> example, if an EPR contains a reference param contain a date to indicate
> when the EPR is created, two different EPRs will contain two different
> dates. Do these EPRs refer to the same endpoint? You betcha. Are they
> the same? The answer is: It depends. Perhaps my application does not
> allow access to the endpoint with EPRs that were created a year ago and
> require the client to get a new EPR. Maybe it does. The answer to the
> comparison question is highly application dependent. Since the reference
> parameters are opaque to the client, the client can not answer this
> question, but an EPR minter can. 
> 
> -- Currently we require per our SOAP binding to use the endpoint address
> and the reference parameters in an EPR  to communicate with the
> endpoint. However our comparison rules may seem to indicate that two
> EPRs they are the same if their addresses are the same. Again, if the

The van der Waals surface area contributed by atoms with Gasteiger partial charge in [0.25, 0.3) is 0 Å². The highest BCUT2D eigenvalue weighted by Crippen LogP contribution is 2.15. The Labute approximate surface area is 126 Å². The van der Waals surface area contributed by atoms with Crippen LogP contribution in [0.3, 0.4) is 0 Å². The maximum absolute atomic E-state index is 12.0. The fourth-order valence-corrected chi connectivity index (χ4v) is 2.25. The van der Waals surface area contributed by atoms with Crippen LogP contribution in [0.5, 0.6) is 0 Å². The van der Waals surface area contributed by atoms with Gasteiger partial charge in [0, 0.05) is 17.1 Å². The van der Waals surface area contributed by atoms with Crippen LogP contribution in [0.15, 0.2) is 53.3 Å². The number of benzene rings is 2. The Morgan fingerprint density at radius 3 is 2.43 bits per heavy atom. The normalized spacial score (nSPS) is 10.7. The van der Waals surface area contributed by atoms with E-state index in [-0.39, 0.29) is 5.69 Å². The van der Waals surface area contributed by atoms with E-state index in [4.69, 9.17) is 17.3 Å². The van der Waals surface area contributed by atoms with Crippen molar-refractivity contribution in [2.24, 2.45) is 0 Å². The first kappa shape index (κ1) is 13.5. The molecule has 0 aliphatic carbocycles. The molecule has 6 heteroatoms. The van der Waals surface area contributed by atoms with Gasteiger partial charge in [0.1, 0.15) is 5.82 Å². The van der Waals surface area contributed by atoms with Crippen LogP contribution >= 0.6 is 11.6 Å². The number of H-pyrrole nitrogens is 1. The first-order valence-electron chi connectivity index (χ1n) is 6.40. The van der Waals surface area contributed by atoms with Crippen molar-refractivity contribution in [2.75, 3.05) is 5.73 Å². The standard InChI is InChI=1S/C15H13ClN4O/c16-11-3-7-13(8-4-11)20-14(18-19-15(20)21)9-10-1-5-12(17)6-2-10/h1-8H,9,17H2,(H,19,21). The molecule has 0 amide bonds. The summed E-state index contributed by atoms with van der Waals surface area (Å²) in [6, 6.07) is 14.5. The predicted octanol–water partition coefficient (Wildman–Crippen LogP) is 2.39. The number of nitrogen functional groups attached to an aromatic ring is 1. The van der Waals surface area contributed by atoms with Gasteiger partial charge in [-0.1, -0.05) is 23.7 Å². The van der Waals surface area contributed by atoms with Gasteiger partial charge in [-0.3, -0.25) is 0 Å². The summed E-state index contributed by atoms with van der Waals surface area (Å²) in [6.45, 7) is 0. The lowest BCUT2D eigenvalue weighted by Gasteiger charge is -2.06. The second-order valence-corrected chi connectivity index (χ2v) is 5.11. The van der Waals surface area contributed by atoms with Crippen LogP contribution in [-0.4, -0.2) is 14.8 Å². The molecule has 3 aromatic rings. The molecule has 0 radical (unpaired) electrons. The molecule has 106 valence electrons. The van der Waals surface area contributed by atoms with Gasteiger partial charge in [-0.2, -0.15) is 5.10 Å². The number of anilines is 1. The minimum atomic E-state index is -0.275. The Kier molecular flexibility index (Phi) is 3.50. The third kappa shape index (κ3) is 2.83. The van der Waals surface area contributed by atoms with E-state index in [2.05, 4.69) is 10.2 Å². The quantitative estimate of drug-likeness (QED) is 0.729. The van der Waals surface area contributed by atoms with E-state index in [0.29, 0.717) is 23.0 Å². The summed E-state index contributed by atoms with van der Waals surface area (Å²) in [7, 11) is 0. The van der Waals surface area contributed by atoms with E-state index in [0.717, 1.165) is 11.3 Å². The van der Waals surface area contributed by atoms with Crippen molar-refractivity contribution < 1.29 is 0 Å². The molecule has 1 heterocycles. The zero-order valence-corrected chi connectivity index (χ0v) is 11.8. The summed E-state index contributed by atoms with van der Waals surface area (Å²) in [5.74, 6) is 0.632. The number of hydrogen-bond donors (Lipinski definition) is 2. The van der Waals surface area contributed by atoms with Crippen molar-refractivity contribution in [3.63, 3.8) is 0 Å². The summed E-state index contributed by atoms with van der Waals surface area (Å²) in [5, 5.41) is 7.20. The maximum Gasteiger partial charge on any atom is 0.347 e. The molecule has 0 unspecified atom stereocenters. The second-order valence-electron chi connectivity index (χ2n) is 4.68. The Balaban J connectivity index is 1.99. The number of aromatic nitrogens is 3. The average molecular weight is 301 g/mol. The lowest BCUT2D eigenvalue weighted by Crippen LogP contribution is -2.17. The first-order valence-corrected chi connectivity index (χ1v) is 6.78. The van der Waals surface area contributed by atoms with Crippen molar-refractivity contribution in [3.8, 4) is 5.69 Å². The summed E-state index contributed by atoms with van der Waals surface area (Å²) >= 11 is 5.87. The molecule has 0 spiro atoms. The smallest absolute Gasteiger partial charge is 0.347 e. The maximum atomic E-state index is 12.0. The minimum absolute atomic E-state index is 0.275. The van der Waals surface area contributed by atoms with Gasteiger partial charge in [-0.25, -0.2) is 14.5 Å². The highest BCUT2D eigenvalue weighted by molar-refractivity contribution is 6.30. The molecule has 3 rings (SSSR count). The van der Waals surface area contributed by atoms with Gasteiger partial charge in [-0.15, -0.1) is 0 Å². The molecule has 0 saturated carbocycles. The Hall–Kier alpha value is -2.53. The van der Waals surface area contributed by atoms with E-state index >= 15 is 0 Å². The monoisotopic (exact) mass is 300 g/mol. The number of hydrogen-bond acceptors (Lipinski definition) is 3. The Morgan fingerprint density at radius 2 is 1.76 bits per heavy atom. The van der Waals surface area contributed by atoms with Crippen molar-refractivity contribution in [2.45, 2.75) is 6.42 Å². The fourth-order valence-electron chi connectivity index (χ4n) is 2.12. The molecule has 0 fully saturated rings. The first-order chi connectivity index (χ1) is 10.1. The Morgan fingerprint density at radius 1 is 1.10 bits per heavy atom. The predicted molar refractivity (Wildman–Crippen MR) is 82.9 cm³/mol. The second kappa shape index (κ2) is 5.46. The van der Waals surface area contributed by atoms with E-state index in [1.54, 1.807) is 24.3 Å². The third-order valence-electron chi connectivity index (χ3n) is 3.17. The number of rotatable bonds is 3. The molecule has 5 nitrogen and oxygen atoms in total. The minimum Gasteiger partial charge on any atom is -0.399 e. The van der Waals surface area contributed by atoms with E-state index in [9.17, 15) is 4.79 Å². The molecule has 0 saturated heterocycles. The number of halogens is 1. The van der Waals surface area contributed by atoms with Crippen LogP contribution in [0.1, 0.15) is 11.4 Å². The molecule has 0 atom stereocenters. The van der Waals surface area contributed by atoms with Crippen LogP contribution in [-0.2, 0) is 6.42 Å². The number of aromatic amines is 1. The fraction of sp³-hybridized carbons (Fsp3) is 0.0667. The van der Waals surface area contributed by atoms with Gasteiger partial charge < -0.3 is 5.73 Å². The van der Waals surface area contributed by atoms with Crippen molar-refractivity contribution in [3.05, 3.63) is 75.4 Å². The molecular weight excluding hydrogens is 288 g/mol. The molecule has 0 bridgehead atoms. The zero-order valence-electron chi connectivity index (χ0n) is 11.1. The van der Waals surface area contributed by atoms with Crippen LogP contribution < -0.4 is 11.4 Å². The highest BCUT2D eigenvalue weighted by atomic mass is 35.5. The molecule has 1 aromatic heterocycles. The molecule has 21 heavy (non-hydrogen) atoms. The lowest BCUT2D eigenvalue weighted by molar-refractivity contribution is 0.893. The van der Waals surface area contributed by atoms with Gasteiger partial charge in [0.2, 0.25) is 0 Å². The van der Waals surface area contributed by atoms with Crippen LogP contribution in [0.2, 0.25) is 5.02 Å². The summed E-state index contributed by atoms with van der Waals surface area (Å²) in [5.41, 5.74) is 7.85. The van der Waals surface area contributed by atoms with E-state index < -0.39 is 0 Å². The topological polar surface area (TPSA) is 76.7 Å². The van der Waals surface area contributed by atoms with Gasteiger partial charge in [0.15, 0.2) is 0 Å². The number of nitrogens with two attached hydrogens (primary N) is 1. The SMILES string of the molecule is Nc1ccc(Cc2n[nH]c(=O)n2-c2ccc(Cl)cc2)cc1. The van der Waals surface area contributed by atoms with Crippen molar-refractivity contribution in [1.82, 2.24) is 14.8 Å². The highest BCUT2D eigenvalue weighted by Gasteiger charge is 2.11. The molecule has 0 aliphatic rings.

> comparison is about interchangeability, I may incorrectly conclude that
> if I had two EPRs for the same endpoint, one with reference params and
> one without, I could use the the second one by omitting the reference
> parameters in communicating with the endpoint. (They were supposed to be
> interchangeable after all!) This incorrect conclusion would violate the
> SOAP binding and would create a paradox in our specification ;-) 
> 
> -- Given two EPRs, one with extensibility and one without, how can we
> safely say that two EPRs are the same? We just can not determine that